The Dutch moved further inland, and thus began what they call the great trek. As they moved inland and formed new colonies they fought with African tribes.

When gold and diamond was discovered in the new Dutch colonies of Transvaal and Orange Free State, the British, again, came calling. Where there is food, vultures are attracted to.

The Dutch, who by now called themselves Afrikaners, tried to resist and the result was the first Boer war, 1880-1881. Power always prevails, so the British defeated them. Where there is wealth there must be power struggle to decide who has access to that wealth. There was another Boer war in 1899-1902, again, the British won but made concessions that permitted the whites to have self rule.

With self rule, the Dutch began implementing their idea of self rule, apartheid. After the end of the First World War, Germany was defeated and her South West African colony was given to British South Africa. The Afrikaners moved into the mandate territory and continued their racialist practices there.

At the end of the Second World War, the Afrikaner Nationalist Party obtained independence from Britain and showed the world what their real intentions were: full blown separation of the races.

The inevitable consequence of apartheid was struggle for the dignity of the black races, so the African National Congress changed from being a talk shop to a fighting army. The struggle lasted long but in 1990 the Afrikaans read the writing on the wall and released Nelson Mantilla from 27 years in prison and negotiated a settlement whereby Mandela became the president and essentially did not dismantle the apartheid economy.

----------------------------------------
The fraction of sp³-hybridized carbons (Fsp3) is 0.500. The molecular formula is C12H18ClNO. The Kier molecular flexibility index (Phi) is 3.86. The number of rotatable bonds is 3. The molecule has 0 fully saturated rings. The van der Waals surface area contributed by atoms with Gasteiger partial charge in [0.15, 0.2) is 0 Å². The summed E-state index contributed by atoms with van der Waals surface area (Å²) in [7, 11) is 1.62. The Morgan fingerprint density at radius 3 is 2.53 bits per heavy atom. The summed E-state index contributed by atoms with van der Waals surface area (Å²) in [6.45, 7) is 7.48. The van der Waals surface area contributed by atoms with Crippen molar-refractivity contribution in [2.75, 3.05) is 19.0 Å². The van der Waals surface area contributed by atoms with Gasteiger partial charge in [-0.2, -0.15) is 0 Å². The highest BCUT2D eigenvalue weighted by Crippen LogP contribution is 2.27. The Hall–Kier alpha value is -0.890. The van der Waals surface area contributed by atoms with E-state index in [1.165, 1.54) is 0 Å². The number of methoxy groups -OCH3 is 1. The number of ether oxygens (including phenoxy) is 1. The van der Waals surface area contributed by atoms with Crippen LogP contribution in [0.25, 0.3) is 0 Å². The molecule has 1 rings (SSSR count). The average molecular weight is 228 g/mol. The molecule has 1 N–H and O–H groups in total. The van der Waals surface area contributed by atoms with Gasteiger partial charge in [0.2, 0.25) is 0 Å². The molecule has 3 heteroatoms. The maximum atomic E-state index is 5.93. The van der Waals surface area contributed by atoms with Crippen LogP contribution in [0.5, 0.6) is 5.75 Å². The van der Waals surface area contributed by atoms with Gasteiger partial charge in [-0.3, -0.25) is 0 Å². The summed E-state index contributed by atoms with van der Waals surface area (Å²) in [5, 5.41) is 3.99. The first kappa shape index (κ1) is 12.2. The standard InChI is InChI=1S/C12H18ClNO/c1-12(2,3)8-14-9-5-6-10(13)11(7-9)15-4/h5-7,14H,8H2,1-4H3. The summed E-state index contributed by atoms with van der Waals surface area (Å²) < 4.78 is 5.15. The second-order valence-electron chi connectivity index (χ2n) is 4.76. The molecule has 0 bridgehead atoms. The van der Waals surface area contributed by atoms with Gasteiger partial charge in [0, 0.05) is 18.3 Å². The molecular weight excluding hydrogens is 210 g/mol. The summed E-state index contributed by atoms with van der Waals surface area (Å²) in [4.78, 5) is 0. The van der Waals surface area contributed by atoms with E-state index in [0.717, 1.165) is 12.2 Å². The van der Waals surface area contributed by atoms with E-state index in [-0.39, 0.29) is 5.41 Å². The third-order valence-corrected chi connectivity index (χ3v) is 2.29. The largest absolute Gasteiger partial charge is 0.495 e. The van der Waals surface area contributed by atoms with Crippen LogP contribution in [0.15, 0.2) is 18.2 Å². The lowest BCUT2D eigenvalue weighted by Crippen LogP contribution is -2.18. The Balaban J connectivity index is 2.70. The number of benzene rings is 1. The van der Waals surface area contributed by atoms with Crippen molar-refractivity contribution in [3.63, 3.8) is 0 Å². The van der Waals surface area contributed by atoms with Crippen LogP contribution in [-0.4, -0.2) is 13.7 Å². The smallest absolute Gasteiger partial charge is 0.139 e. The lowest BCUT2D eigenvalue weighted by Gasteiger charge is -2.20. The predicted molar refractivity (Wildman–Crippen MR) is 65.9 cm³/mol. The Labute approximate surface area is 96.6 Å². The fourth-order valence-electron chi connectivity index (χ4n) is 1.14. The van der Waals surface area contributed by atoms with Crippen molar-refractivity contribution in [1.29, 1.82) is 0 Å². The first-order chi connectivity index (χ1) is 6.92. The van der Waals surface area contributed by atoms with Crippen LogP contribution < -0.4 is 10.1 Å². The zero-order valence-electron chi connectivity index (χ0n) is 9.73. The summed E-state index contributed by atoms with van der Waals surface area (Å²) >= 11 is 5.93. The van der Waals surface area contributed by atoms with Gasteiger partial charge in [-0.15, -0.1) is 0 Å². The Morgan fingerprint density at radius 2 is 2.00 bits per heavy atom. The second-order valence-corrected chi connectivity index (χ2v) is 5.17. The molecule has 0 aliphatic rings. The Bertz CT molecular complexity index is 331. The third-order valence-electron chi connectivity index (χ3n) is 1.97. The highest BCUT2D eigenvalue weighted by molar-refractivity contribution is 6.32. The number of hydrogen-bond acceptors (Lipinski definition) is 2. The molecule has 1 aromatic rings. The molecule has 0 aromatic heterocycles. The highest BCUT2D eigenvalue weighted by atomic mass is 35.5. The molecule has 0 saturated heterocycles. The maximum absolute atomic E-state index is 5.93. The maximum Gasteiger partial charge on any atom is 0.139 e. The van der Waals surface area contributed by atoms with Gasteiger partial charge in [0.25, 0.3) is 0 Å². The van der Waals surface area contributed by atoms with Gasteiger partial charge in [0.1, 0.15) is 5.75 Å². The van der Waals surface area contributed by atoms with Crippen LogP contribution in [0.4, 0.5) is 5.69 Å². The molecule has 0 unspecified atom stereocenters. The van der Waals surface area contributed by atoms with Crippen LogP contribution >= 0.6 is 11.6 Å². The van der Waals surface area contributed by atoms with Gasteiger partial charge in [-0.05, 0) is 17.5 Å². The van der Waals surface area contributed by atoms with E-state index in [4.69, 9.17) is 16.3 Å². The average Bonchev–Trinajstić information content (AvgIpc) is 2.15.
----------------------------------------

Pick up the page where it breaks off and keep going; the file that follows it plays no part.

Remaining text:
The ANC is in charge of South Africa’s government. Mandela handed power to Mbeki who, by all accounts, is an efficient public manger. (Although his views on the etiology of HIV-AIDS seem far out.)

South Africa is divided into ten provinces, roughly reflecting the major ethnic groups of the country. At the central level is a legislature, a strong president and an independent judiciary.

There is truly democracy in South Africa. However, so far, only one party has ruled post independent South Africa. The true test of democracy is whether the ANC would hand over power to another party were it to be defeated in an election? We shall see.

In the meantime, South Africa’s economy is running smoothly. However, it should be noted that South Africa’s economy is really not an African economy; it is a first world economy. We shall see what happens in the long run when Africans begin to play key roles in the economy, whether the country would degenerate into corruption as is the case in most of black Africa? We shall see.

ozodi@africainstituteseattle.org

Posted by Administrator at August 13, 2006 10:18 AM